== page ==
The Compact Theory in the Interpretation of the Constitution
La théorie du pacte dans l’interprétation de la constitution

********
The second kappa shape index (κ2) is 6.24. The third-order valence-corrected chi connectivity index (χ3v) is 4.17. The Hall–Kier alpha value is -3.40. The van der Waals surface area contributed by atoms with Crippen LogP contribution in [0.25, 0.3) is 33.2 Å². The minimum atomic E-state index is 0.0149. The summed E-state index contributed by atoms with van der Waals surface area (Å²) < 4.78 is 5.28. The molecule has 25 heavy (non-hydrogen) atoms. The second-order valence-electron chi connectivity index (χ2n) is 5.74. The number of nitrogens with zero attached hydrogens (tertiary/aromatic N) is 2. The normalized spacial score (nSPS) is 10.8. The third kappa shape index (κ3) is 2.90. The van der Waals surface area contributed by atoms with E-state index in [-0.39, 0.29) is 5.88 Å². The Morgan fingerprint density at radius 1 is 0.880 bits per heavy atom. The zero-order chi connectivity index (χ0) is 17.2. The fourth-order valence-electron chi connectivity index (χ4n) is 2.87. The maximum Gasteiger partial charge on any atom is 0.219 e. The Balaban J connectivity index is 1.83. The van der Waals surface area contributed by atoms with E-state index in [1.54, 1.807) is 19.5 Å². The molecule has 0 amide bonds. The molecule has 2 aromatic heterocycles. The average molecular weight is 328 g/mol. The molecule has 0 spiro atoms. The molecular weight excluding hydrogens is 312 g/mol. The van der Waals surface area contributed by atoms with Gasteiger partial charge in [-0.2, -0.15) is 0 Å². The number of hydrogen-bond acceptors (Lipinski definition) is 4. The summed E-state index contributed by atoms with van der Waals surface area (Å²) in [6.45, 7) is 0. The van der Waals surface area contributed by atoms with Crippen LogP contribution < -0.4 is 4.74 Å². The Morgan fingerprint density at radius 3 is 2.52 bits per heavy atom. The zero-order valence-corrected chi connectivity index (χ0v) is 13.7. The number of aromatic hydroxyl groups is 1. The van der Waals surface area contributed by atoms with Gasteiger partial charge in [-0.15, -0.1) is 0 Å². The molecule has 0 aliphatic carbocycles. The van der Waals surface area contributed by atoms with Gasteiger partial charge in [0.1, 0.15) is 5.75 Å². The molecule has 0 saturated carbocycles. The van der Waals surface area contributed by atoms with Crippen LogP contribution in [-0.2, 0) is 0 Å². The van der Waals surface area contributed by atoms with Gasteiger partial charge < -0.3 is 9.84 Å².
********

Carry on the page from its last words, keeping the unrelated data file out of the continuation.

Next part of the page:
The compact theory of the Canadian confederation is the idea that the constitution is the product of a political agreement (or « compact ») among the country’s constitutive parts. The theory has historically been applied to analyze confederation as a compact of founding provinces or, alternatively, as a compact between the English and the French. It may also be used to explain how treaties with the indigenous peoples contribute to buttress the foundations of the Canadian constitution. Although the theory has been widely criticized, this article shows how the theory has recently been used by the Supreme Court of Canada to explain the origins of certain parts of the constitution and to guide its interpretation, in particular in cases involving constitutional amendment and indigenous rights. It then discusses how the Court dealt with instances where one party’s consent to a foundational compact was vitiated or altogether lacking, and whether the Court’s use of compact theory gives rise to the objection that it is an « originalist » method of interpreting the constitution.